We all agree that reducing workplace injuries and keeping employees safe is important. But there are different schools of thought on how exactly to achieve that. On one hand, some feel that more regulations and stricter fines are the most effective way to ensure employees are protected. On the other, some think that creating a workplace committed to safety is the more effective.
Those who support the idea of stricter fines and more regulations will be happy to know that in the near future OSHA will be introducing a new program to help protect workers in all types of jobs. The program is called the Severe Violator Enforcement Program.
This program is designed to concentrate OSHA’s effort more specifically on the repeat offenders – companies that are obstinate and show a lack of concern for safety laws and regulations. The program will increase the number of OSHA inspections at those companies as well as increase fines for repeat offenders. Hopefully this program pushes companies to comply with safety regulations out of fear of harsher fines and penalties.
In a recent news release announcing the program OSHA stated that: “For many employers, investing in job safety happens only when they have adequate incentives to comply with OSHA’s requirements. Higher penalties and more aggressive, targeted enforcement will provide a greater deterrent and further encourage these employers to furnish safe and healthy workplaces for their employees.”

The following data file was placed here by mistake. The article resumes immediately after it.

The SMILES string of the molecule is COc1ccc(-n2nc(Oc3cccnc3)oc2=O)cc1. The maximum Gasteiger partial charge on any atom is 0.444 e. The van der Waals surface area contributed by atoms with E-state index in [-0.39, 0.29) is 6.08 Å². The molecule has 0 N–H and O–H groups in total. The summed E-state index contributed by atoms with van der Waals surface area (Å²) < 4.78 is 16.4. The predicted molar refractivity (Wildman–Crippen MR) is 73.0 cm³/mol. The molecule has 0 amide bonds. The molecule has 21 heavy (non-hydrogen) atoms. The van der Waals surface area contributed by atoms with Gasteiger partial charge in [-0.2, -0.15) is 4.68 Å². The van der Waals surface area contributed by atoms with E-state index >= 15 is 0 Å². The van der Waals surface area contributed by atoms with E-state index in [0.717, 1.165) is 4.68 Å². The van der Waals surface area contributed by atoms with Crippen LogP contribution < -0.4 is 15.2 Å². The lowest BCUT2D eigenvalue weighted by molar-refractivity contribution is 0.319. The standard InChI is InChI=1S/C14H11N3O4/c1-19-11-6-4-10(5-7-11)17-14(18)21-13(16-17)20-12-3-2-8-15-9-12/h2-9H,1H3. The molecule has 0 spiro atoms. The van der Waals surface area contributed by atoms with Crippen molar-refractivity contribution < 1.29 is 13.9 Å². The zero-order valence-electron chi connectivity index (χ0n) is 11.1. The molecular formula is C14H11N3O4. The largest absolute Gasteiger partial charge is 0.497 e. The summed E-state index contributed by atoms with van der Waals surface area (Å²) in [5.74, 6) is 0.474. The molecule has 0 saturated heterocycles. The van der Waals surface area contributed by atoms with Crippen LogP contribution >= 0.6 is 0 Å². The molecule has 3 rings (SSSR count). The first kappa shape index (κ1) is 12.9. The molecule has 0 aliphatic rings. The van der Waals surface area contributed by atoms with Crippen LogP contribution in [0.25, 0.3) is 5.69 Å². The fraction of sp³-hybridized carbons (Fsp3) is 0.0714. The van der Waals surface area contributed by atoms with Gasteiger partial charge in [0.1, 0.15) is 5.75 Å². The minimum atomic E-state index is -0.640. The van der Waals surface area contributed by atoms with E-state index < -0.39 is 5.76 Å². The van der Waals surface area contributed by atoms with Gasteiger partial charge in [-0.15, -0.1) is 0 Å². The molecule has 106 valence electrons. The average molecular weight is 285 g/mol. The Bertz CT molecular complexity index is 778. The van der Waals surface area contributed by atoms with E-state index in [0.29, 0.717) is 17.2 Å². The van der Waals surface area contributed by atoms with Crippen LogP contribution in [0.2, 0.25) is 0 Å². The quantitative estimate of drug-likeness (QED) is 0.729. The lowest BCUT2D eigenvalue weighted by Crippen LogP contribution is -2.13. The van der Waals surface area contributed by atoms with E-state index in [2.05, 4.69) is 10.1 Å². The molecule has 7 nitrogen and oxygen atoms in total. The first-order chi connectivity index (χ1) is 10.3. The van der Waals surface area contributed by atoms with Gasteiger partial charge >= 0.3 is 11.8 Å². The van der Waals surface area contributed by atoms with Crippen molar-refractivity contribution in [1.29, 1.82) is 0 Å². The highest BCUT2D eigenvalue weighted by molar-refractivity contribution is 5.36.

This reasoning supports the idea that greater fines and penalties are the way to reduce workplace accidents and injuries.
So, okay. That makes sense. But is there more we need to do? Fines and penalties may serve as motivation to ensure workers are safe, but that is reactionary rather than proactive. We can’t sit back and assume that inspections and fines are going to fix everything.
This is where the other side of the debate comes into play. Making employees committed to safety is an important part of maintaining an injury free workplace. If employees take ownership of the safety program and feel that they play an integral part in developing and maintaining that program, then they are more likely to follow all safety regulations. It may even cause employees to start suggesting safety improvements that they feel are important.
Overall, I don’t feel that either approach will solve the workplace injury issue. I think a combination of fines and regulations paired with a stronger sense of ownership for safety in one’s workplace will help reduce the number of workplace injuries and accidents.
What do you think?
Posted by got2 love safety